Where you park can make all the difference when it comes to avoiding your vehicle being targeted. In public, try to choose parking lots that have security guards onsite, and places that are both well-lit and well-populated.
Though it’s not always possible, when you are at home, have your vehicle be as close to the property as possible. Ideally, it should be visible from a window.
Then, consider pointing a security camera, or mobile device with AlfredCamera installed, at the car from inside the property, so that you can have eyes on the vehicle at all times even when yours aren’t.
AlfredCamera is particularly useful because it will use motion detection to notify you of unusual movement.
3. Consider installing a non-keyless entry
A ‘keyless’ entry is not the same thing as a fob with a button on it. Keyless cars open automatically when the ‘key’ (now often just a smartphone app) is in close proximity to the vehicle, and they are becoming an increasingly common feature in luxury vehicles.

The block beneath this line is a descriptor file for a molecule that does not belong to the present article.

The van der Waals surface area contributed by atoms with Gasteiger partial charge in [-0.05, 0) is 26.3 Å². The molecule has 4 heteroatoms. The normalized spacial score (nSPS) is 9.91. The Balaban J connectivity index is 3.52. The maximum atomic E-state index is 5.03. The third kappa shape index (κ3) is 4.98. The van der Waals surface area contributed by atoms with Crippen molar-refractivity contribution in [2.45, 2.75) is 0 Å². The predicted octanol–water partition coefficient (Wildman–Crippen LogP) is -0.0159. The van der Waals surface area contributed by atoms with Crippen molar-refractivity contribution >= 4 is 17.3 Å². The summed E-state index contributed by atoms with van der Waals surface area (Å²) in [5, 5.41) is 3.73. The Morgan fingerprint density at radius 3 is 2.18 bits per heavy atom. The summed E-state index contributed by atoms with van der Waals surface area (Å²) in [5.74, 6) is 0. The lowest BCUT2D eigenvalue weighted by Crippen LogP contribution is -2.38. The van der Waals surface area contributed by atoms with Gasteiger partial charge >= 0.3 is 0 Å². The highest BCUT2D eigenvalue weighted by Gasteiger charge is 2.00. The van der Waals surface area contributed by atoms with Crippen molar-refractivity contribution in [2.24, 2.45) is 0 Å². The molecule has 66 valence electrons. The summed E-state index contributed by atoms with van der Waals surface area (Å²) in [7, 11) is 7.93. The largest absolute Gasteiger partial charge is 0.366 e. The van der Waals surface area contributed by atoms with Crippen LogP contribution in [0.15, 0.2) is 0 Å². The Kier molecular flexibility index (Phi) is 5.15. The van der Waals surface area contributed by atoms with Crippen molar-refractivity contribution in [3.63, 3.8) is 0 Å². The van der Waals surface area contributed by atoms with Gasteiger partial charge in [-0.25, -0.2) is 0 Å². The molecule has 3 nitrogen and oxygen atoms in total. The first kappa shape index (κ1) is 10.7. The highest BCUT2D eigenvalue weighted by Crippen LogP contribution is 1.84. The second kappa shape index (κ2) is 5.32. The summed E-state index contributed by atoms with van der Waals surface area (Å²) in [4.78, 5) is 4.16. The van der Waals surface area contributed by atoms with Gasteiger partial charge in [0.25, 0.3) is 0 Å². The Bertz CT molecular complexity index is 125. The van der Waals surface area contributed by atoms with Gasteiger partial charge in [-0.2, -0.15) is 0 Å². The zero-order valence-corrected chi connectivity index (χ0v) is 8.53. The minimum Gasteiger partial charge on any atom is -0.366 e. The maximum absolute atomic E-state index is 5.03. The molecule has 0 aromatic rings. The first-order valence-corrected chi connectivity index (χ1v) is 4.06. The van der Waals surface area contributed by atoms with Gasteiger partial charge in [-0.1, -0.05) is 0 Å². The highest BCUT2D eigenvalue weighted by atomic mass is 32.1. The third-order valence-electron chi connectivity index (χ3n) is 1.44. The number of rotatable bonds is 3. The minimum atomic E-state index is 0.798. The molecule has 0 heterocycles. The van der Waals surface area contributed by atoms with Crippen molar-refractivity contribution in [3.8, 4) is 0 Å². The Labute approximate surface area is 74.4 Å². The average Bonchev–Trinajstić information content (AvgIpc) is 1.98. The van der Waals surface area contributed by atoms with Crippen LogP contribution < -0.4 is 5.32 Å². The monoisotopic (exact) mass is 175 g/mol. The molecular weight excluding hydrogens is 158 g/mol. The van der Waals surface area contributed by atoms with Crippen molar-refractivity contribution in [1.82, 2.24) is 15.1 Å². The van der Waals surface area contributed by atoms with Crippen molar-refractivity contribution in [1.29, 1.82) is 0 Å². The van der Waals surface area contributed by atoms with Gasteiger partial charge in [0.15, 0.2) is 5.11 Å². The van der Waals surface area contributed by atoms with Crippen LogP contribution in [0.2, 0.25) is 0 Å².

They also often automatically start the engine as soon as the door unlocks.
These are, unsurprisingly, prone to hacking. Thieves can use a device to trick the car into thinking the key is close, thus unlocking the door and starting the engine.
Always make sure to turn off the wireless signal whenever the key is not in use, and ensure it is stored far from the car and reprogrammed every few months.
Perhaps even consider having a physical lock or traditional button-fob installed to increase security.
Many cars will come with built-in alarm systems. Generally speaking, it’s useful to have both visual and auditory deterrents when it comes to preventing theft. A loud alarm can deter would-be thieves and alert you to an attempt as soon as it happens, giving you ample time to notify the police.